Where the Monarchy was a focal point of governance and nation its proponents now point to its power as a brand to draw tourists. Devolution, a more prosperous working class, a richer ethnic heritage, ever greater democracy and the saga of Ireland, home rule and republic and the marginalisation of the Lords has changed the Political, economic and social makeup of the country beyond recognition for the better, but the institutions have failed to keep up
Patchwork constitutional changes here and there like so many railway engineering works has left a creaking, unfit political settlement which satisfies no-one. A Parliament for Scotland, an assembly for Wales and Northern Ireland, nothing for England, an unequal rough cut which has chipped away at the very definition of what it means to be British to be treated as friends and equals.
Scotland votes this week. Whilst I would lament the loss of our partnership whether it votes yes or no to independence is largely mute – the United Kingdom is neither united in name nor in purpose. It hasn’t actually been a United ‘Kingdom’ since Ireland declared independence in 1922 – before the act of Union 1801 the country was merely the Kingdom of Great Britain.
The decision to pretend the British Isles were still united was an egotistical procrastination then, much the same as the piecemeal changes to the way we have been governed over the last four decades have not dealt with the matters at hand either.
The fact that a founder member of what remains of this country could come within a whisker of breaking it up because of the impossibly utopian and conflicting promises of some Nationalist populists only extends the charade. The Union has been a boon for the Home Nations but no one believes that anymore, even as it is true.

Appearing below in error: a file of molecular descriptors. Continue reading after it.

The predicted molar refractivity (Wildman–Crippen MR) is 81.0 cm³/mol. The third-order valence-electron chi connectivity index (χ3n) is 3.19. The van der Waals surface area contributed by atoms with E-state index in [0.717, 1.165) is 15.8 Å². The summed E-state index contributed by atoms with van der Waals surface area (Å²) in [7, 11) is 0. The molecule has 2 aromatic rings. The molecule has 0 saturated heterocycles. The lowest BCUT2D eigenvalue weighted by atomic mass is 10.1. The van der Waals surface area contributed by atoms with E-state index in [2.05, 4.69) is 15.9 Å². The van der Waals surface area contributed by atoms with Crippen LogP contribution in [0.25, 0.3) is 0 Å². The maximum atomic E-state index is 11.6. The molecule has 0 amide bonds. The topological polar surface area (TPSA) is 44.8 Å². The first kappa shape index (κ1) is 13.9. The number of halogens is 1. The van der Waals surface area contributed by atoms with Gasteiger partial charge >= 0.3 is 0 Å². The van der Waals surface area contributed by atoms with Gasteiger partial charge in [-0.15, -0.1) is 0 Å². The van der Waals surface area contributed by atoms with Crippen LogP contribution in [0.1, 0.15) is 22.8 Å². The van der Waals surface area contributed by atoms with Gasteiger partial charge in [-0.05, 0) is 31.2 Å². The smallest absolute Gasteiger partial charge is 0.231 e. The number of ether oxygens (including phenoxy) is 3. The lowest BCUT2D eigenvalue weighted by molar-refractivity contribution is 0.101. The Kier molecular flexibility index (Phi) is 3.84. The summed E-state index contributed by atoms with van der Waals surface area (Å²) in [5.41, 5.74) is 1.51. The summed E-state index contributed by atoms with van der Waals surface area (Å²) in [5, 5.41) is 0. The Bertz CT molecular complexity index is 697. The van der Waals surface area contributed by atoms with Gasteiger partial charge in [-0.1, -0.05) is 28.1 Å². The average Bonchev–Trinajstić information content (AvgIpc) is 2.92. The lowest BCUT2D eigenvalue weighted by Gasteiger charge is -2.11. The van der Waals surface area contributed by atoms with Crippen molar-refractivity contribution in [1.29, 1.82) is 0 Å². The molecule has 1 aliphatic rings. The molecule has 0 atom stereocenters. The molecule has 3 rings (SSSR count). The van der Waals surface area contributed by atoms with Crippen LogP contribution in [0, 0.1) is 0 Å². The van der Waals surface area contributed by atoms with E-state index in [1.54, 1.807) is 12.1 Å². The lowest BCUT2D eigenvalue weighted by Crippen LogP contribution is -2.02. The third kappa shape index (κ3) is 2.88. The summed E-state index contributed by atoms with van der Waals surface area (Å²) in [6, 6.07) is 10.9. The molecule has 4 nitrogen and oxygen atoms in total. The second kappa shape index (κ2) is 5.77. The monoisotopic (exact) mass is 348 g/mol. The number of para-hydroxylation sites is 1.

Is England, Wales, Scotland and Northern Ireland better together? I would say so, and I would include the republic of Ireland in that as well – we share bonds of fellowship which are unique in this world, our turbulent history put aside and prosperity found once we stopped aiming the Muskets, Longbows, Claymores and during the troubles – bombs – at each other and worked toward a common goal. There is more that unites us than divides.
There was hope, once, that the British people, working together, could survive assailment from all the world in arms and prosper. Of Couse, Scotland could be its own nation, but a divided Scotland from the rest of Britain would result in a loss of charitable feeling and co-operation which would impoverish us all. Still a united country needs fundamental change if it is to mean something meaningful to the peoples of these isles.
If there is a no vote, if the country remains in union, we need to be able to look forward to the next 300 years with the same sense of adventure and motivation which drove us for the last 300 but it is clear that is lacking today.
What we do to reshape Britain is something we will all have to search our beings for, but it is clear that our broken political system – unrepresentative as it is – must face fundamental change. A written constitution? a Republic? Federalisation of the home nations? The west Lothian question and the Barnett formula? A voting system which properly represents the will of the people?
When the polls close on Friday, either way that debate must begin and it is long overdue.